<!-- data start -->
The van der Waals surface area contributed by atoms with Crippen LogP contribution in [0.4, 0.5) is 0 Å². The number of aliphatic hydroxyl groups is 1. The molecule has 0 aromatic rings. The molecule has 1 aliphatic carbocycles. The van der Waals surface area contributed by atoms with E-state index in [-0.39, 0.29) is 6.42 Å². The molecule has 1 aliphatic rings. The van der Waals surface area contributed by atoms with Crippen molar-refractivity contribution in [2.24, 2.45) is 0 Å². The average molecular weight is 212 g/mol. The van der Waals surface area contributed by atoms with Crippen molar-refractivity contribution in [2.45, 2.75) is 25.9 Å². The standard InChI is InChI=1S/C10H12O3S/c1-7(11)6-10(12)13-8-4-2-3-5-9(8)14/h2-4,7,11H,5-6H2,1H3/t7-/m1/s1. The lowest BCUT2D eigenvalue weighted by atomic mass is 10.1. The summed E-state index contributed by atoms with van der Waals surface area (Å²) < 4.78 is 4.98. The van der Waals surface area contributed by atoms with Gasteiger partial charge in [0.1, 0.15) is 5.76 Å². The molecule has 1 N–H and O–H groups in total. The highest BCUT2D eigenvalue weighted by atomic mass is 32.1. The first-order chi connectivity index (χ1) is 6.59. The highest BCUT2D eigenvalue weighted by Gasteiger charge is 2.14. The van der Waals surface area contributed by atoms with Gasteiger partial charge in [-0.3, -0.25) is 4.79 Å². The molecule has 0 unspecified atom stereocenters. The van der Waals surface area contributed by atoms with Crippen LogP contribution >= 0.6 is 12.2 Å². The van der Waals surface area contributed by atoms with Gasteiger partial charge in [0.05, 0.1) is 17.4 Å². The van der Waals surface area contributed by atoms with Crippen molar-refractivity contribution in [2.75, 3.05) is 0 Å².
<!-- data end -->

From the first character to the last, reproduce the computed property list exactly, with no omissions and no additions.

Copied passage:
The van der Waals surface area contributed by atoms with Crippen LogP contribution in [0.4, 0.5) is 0 Å². The number of aliphatic hydroxyl groups is 1. The molecule has 0 aromatic rings. The molecule has 1 aliphatic carbocycles. The van der Waals surface area contributed by atoms with E-state index in [-0.39, 0.29) is 6.42 Å². The molecule has 1 aliphatic rings. The van der Waals surface area contributed by atoms with Crippen molar-refractivity contribution in [2.24, 2.45) is 0 Å². The average molecular weight is 212 g/mol. The van der Waals surface area contributed by atoms with Crippen molar-refractivity contribution in [2.45, 2.75) is 25.9 Å². The standard InChI is InChI=1S/C10H12O3S/c1-7(11)6-10(12)13-8-4-2-3-5-9(8)14/h2-4,7,11H,5-6H2,1H3/t7-/m1/s1. The lowest BCUT2D eigenvalue weighted by atomic mass is 10.1. The summed E-state index contributed by atoms with van der Waals surface area (Å²) < 4.78 is 4.98. The van der Waals surface area contributed by atoms with Gasteiger partial charge in [0.1, 0.15) is 5.76 Å². The molecule has 1 N–H and O–H groups in total. The highest BCUT2D eigenvalue weighted by atomic mass is 32.1. The first-order chi connectivity index (χ1) is 6.59. The highest BCUT2D eigenvalue weighted by Gasteiger charge is 2.14. The van der Waals surface area contributed by atoms with Gasteiger partial charge in [-0.3, -0.25) is 4.79 Å². The molecule has 0 unspecified atom stereocenters. The van der Waals surface area contributed by atoms with Crippen LogP contribution >= 0.6 is 12.2 Å². The van der Waals surface area contributed by atoms with Gasteiger partial charge in [0.05, 0.1) is 17.4 Å². The van der Waals surface area contributed by atoms with Crippen molar-refractivity contribution in [2.75, 3.05) is 0 Å².